Many years ago, “Mojo Madness”, a track by Thomas Bergersen, was released through Virtual Instrument Magazine – well, actually the first 20 seconds or so were released as source files, which proved to be a valuable educational content. Today, these files are no longer available, but you can still find the score in PDF for this short part on the Internet, for example on Scribd. It was a lot of fun to use this score to create my own mockup of “Mojo Madness”, so today I want to share with you the mockup, some tips and the MIDI source files of my own version.
Thus, please note – this is not the Mojo Madness, as in original files – it’s my own recreation based on the available score.
First, listen to the track on SoundCloud (there’s a short video later, too).
Now, you can download the files.
Click here to download a ZIP (5.7 MB) and unpack it on your computer. Inside you’ll find MIDI source file, and audio tracks in an .OGG vorbis format.
What I Used for This Recreation
The track itself is 150 BPM, and it is written in 4/4 meter. I work in Reaper, on my own orchestral template. For this track’s recreation, I’ve used a couple of virtual instrument libraries.
- For winds, I used CineWinds CORE by CineSamples, and from the Low Winds I use Low Winds by CineSamples. I never had the need for anything else, and while to some people these libraries sound a little too basic, they work for me.
- For brass I used CineSamples as well. For this track, I use patches from CineBrass CORE – the trumpets patch, the horns and the brassy trombones (CineBrass offers you two versions of trombones, one is brassy, and one is mellow). The score also calls for six horns, playing in unison, thus I used the 6 Horns patch from CineBrass CORE. Sometimes when I need a very strong horns sound, I use CineBrass 12 Horns patch from a separate library, but this time the horns are not playing any sort of main melody, so there was no need for this.
- For both winds and brass I used the “articulation” patches, since they already have a legato articulation loaded and all I have to do to switch between various articulations is keyswitches.
- The final seconds of the track didn’t sound nice to me (both a limitation of my libraries and my skills I suppose), so I added a chord played by a brass ensemble patch. You can hear it around 16 seconds (I used the sustains patch, not the prerecorded chords).
- For the percussion section, I used TrueStrike by Project SAM. It has both a nice timpani and a nice gran cassa. The cymbals come from the Orchestral Kit patch from True Strike.
- For harp, I used CineHarp, once again by CineSamples. And the xylophone comes from TrueStrike.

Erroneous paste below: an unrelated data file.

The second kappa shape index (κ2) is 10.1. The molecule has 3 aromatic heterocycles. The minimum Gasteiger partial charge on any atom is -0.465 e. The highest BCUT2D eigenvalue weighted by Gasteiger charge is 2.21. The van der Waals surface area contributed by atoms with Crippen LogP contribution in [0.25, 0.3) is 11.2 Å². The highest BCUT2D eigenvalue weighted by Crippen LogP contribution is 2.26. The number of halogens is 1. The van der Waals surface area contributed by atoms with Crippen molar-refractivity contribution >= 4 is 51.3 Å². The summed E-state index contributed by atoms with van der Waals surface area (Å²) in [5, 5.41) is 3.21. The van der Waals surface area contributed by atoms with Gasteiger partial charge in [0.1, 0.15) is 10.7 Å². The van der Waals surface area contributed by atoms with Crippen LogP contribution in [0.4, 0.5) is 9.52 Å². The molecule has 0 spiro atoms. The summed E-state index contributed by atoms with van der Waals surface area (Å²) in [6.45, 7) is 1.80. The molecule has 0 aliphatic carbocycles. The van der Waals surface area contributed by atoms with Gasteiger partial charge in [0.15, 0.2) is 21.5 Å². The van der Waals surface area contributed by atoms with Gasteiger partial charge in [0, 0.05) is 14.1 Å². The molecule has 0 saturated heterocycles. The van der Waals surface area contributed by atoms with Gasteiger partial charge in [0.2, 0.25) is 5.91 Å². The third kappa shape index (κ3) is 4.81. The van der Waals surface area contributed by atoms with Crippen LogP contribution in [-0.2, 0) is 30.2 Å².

- For strings, I used two libraries. Mainly, I used Cinematic Strings 2, and I used their staccassimo articulation, to avoid getting muddy sound (since too fast staccato articulation could cause this).
- But I also double, or should I say – layer – the 1st Violins and Violas – the first pair plays with Cinematic Strings 2, and the second pair is doubled by patches from 8Dio Agitato Legato Arpeggio, which sound a bit sharper.
- To make sure the track won’t sound too empty, I’ve added a little constant noise track to play in the background.
I didn’t do too much mixing – I only moved the 8Dio Violins a little bit to the left. Otherwie, all other instruments are already pre-panned, since I used the main mix mics. I don’t use compression in my orchestral tracks, and EQ was limited to clearing the low end on most middle and high end instruments.
Here’s a short video about the recreation:
Tips and Notes
Whenever you try to recreate something based on an actual score, when you want to create an orchestral mockup based on a score, you need to remember one thing: you need to know how to read a score. Musical notation can be quite complex, and there are many symbols that you need to know in order to actually know what you need to do with your virtual instruments.
For example, in a score for Mojo Madness you can see some of the notes are crossed, or “slashed” – this tells us it is a tremolo articulation, not with altering between two different notes, but by playing the same note twice, as indicated by a single slash. The dots above or below the notes suggest that these notes should be played with staccato articulation. When you know things like this, it’s much easier to recreate a score with MIDI instruments.
If you need a resource on musical notation with picture, the best place to start is Wikipedia, which has a whole page of musical symbols.
Keep in mind that MIDI orchestral mockups will never sound like a real orchestra, or the actually piece you want to recreate. Understanding this will save you from frustration. But they can get really close to the real thing. How close? It depends on the instruments you’re using and your skills.